Le Clerc's Rare Map of England Annotated in a Contemporary Hand
Fine example of first state of Le Clerc's rare map of England and Wales, based upon the earlier maps of Christopher Saxton and Jan Baptiste Vrient.
This very handsome work is based on Christopher Saxton's pioneering survey of England and Wales, and is one of the rarest maps of England
Jean Le Clerc was an engraver, bookseller and publisher who spent a number of years in Tours before moving to Paris sometime around 1594.
While based upon Saxton and crediting Saxton at the right side of the map, Le-Clerc has copied the Vrients-Saxton map of 1603. It replicates Saxton's map of England of 1579 in a beautifully engraved style. A naval battle is taking place off the Cornish coast.
The map is often found in poor condition but here is in fine condition.
In the 1570s, Lord Burghley, the chief minister to Queen Elizabeth I, commissioned Christopher Saxton to conduct the first systematic survey of each of the counties of England and Wales. The result was the publication of Saxton's magnificent Atlas of England and Wales (1579), which included his groundbreaking national map Anglia. It took some time for the leading Continental map publishers to recognize the superior nature of Saxton's work.
Jean Le Clerc was an engraver, bookseller and publisher in Paris and Tours.
Le Clerc was baptized on August 16, 1560 in Paris, with the engraver François Desprez (1530–1587) and the painter Jérôme Bollery (1532–1592) as his godfathers. He came from a family of printers and publishers - Jean's younger brother David Le Clerc (1561–1613) and Jean's own son Jean Le Clerc V were both book printers and publishers.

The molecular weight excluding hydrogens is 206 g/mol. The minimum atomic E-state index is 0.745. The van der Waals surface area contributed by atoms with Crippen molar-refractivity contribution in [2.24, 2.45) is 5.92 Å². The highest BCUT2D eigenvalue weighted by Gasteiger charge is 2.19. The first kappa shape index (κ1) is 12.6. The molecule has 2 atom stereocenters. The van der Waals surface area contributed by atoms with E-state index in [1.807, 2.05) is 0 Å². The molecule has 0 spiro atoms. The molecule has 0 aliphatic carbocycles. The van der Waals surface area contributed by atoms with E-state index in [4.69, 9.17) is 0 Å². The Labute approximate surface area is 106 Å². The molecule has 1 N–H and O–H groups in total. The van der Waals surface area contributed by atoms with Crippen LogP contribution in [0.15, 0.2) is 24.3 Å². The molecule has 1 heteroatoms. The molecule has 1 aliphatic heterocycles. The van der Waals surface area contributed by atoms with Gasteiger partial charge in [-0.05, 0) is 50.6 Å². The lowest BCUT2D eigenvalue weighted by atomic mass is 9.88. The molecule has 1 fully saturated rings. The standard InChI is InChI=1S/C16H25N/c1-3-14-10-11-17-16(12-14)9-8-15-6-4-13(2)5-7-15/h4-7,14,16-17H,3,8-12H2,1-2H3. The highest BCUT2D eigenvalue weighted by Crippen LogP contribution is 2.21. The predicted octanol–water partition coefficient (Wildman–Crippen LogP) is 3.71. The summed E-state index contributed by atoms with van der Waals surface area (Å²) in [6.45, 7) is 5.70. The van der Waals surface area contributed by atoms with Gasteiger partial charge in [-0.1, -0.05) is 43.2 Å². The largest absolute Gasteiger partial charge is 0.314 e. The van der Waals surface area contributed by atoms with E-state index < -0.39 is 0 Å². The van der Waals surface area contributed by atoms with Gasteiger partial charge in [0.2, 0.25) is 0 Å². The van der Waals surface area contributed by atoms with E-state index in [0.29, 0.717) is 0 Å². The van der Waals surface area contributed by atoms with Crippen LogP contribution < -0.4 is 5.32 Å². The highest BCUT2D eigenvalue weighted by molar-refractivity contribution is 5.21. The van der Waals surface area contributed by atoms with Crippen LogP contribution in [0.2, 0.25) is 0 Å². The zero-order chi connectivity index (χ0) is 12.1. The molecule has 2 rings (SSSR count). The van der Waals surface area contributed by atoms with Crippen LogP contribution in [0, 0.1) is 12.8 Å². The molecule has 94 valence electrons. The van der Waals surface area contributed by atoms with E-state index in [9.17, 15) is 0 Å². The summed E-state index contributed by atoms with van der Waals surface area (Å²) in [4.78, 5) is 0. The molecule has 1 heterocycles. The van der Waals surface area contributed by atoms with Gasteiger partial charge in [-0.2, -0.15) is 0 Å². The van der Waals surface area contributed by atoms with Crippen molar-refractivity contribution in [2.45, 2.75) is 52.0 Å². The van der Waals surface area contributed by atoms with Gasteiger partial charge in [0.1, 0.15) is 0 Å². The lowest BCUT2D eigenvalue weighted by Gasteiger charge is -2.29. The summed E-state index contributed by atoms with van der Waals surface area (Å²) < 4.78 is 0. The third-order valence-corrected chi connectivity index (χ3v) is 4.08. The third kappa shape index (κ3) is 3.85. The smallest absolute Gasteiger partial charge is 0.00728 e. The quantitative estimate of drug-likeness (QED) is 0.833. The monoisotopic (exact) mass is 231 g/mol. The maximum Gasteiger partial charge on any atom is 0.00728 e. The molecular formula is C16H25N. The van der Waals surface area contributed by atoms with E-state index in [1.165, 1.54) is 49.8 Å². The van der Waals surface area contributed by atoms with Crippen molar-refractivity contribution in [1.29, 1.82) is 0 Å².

He had proved himself by 1587, at which date he was living and working on Rue Chartière in Paris. For religous reasons, as a Huguenot he fled Paris in 1588 and spent a year elsewhere in France. From 1590 to 1594 he took refuge in Tours, where he worked with the publisher and cartographer Maurice Bouguereau (15??–1596), who created Le Theatre Francoys, the first atlas of France. Le Clerc later worked at several different addresses in Paris - on Rue Saint-Jean-de-Latran until 1610 and then on Rue Saint-Jacques until 1621/24.
Jean Le Clerc's publications included portraits, maps, contemporary news events and other engravings by Jacques Granthomme (1560–1613), Pierre Firens (1580–1636) and Léonard Gaultier (1561–1635). He collaborated with the Dutch printmaker Thomas de Leu (1560–1612) to produce a collection of 179 biblical scenes, allegories, calendar pages and other works, probably published in 1606. They both produced engravings for it themselves as well as using works by Justus Sadeler (1580–1620), Isaac Briot (1585–1670) and Nicolas Briot (1579–1646).
On December 20, 1619 Le Clerc was granted a six-year royal concession to "engrave maps of the provinces of France and portraits of patriarchs and princes of the Hebrew people, with a chronological history". In 1620 he published his Le Théâtre géographique du Royaume de France, including newer plates as well as reworked plates from Bouguereau's work. The new plates were produced by artists such as Jean Fayen (1530–1616), Jodocus Hondius (1563–1612), Salomon Rogiers (1592–1640) and Hugues Picart (1587–1664). It went through several editions and Jean Le Clerc V continued to reissue it after his father's death.